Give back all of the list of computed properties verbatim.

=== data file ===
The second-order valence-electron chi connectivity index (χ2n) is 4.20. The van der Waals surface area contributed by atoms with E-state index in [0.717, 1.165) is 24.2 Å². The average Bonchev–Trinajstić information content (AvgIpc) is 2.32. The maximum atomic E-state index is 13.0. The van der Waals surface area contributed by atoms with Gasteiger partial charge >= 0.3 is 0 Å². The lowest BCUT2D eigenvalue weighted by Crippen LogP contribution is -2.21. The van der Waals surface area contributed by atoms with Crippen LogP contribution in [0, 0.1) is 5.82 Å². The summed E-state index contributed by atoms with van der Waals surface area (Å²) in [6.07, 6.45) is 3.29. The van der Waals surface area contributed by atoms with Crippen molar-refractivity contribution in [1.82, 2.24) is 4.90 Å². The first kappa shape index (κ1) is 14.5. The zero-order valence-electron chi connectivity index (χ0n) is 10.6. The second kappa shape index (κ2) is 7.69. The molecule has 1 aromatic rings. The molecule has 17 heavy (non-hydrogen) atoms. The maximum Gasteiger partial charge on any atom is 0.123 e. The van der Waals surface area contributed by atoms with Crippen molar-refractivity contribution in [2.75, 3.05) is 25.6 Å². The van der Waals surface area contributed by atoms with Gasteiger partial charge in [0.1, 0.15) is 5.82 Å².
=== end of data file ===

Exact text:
The second-order valence-electron chi connectivity index (χ2n) is 4.20. The van der Waals surface area contributed by atoms with E-state index in [0.717, 1.165) is 24.2 Å². The average Bonchev–Trinajstić information content (AvgIpc) is 2.32. The maximum atomic E-state index is 13.0. The van der Waals surface area contributed by atoms with Gasteiger partial charge >= 0.3 is 0 Å². The lowest BCUT2D eigenvalue weighted by Crippen LogP contribution is -2.21. The van der Waals surface area contributed by atoms with Crippen LogP contribution in [0, 0.1) is 5.82 Å². The summed E-state index contributed by atoms with van der Waals surface area (Å²) in [6.07, 6.45) is 3.29. The van der Waals surface area contributed by atoms with Crippen molar-refractivity contribution in [1.82, 2.24) is 4.90 Å². The first kappa shape index (κ1) is 14.5. The zero-order valence-electron chi connectivity index (χ0n) is 10.6. The second kappa shape index (κ2) is 7.69. The molecule has 1 aromatic rings. The molecule has 17 heavy (non-hydrogen) atoms. The maximum Gasteiger partial charge on any atom is 0.123 e. The van der Waals surface area contributed by atoms with Crippen molar-refractivity contribution in [2.75, 3.05) is 25.6 Å². The van der Waals surface area contributed by atoms with Gasteiger partial charge in [0.1, 0.15) is 5.82 Å².